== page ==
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A task force charged with improving access to legal assistance to the state’s poorer residents has come up with a litany of recommendations to address the problem – and some suggestions on how to pay for their initiatives.

In the judicial system low-income residents who are accused of committing a crime are able to receive the assistance of a public defender, but if a poor resident is unable to get an attorney to take their civil matter on a contingency fee, then they are generally unable to pursue their claims. Consumer actions, foreclosures, restraining orders, immigration, child custody cases, and appeals for essential government services or education are all considered civil matters.

The Task Force To Improve Access to Legal Counsel in Civil Matters found that “many Connecticut residents cannot afford the legal assistance they need to protect essential human needs or face other barriers to accessing available legal services.”

The four flagship legal services offices turn away thousands of income-eligible residents seeking representation, according to the task force report, because those offices are constrained by their own finances or those seeking assistance have incomes slightly above what’s necessary to secure the services.

“It costs the state and its people millions of taxpayer dollars to address the injustices that follow from lack of access to civil legal assistance,” the report states. “That cost, which we pay in fiscal burdens as well as diminished social health, outweighs the cost of providing legal help needed to meet essential human needs.”

The task force, which was made up of judges, lawyers, state politicians, educators, law enforcement officials, those who work in support services departments, among others, recommended the following:

•  Establish a statutory right to civil counsel in three crucial areas where the fiscal and social cost of likely injustice significantly outweighs the fiscal cost of civil counsel: a. Restraining orders under General Statutes; b. Child custody and detained removal (deportation) proceedings; c. Defense of residential evictions;

•  Increase state funding appropriations for civil legal services through the organization designated by the Judicial Branch pursuant to General Statutes;

•  Enact fee-shifting statutes in foreclosure, eviction, and debt collection actions, regardless of whether the underlying consumer contract or lease contains an attorney’s fee provision;

• Enact a statute to authorize the Office of the Attorney General to redirect a portion of funds recovered in penalties and fines by the Office of the Attorney General to legal services providers in accordance with General Statutes;

• Enact a statute directing state agencies to reduce the impact of bureaucracies and administrative systems on the people of the state, by: a. utilizing technology, including mobile technology, to make their processes easier, more efficient and more convenient for individuals; b. evaluating the readability of their communications, and to use plain language on websites, guides, and other public notices; and c. utilizing virtual systems to improve customer service and address questions more efficiently.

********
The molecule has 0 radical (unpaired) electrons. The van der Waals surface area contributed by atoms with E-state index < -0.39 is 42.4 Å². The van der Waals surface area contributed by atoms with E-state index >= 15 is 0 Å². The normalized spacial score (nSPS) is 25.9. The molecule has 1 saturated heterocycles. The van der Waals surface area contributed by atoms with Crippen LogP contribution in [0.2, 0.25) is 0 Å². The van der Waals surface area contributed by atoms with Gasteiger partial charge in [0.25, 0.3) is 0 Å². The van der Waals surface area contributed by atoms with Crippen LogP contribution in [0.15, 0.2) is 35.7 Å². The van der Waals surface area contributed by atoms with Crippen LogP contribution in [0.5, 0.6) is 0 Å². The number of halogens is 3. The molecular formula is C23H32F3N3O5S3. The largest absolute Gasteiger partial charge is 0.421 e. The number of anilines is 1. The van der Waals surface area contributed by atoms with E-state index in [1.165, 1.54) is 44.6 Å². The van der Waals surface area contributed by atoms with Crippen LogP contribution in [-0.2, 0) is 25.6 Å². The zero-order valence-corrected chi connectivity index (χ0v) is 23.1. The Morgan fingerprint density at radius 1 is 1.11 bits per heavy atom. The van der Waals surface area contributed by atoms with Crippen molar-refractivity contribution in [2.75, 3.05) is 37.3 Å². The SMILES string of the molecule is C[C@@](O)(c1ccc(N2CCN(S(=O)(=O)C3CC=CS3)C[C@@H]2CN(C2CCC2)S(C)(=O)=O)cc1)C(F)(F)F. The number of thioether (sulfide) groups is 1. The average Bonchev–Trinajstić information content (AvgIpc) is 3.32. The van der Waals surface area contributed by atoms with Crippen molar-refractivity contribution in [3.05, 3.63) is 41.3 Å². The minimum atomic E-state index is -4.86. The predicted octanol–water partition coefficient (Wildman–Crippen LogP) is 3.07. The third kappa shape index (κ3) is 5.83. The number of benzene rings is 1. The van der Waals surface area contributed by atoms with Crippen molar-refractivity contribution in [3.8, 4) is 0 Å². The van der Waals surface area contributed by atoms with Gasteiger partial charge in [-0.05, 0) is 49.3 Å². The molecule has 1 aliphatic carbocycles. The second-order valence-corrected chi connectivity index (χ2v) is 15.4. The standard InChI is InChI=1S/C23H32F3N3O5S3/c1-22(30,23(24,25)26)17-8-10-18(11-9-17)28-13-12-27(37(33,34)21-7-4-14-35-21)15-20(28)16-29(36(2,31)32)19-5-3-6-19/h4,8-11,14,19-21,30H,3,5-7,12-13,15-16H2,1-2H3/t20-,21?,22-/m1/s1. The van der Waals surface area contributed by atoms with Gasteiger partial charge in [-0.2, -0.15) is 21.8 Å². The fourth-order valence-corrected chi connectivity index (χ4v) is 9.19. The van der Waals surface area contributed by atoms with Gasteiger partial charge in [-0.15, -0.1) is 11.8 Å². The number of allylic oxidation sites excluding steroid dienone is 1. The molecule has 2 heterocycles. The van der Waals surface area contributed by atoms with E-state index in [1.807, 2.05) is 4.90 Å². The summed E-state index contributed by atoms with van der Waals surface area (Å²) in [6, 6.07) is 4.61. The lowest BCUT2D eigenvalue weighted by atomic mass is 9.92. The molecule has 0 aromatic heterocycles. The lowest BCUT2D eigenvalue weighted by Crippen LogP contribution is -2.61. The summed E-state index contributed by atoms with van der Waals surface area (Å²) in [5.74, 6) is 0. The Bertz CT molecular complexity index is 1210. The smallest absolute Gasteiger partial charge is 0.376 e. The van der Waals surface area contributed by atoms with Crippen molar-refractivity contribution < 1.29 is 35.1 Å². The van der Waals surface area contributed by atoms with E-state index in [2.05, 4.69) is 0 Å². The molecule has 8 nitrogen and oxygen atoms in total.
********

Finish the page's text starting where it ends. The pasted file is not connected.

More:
In 2016, the General Assembly significantly cut the Judicial Branch’s budget, the task force report continued, which forced the branch to cut costs by closing courthouses and significantly reducing court personnel. “These cuts have tremendous consequences for individuals and families,” said the task force report.

Accordingly, the “task force recommends against any further cuts to the branch’s budget as it will result in reducing access to justice, which runs directly counter to the very purpose for this task force. Prior studies and reports, within the state and without, have proposed numerous thoughtful and nuanced recommendations, but they have not resulted in sufficient change.

Lawmakers are staring down another $1.5 billion budget deficit over the next two fiscal years, which will make sparing any branch of government difficult.

“Acknowledging that the state confronts significant short-term resource constraints and that there is no single solution for the lack of sufficient counsel for poor and middle-income residents, we have attempted to identify bold, structural reforms, no matter how aspirational, as well as incremental systems modifications that we believe are achievable as early as the 2017 legislative session,” the report states.

The Connecticut Bar Association was supportive of the task force’s recommendations.

“The recommendations offer a series of steps that can be taken immediately to help civil litigants most at risk of being denied adequate legal assistance,” CBA President Monte Frank said. “The focus on restraining orders, child custody and evictions targets the state’s most vulnerable citizens.

“The task force responsibly addresses the added societal cost of offering these additional legal services with a series of funding recommendations and by laying out a multi-year strategy for wider implementation,” continued Frank.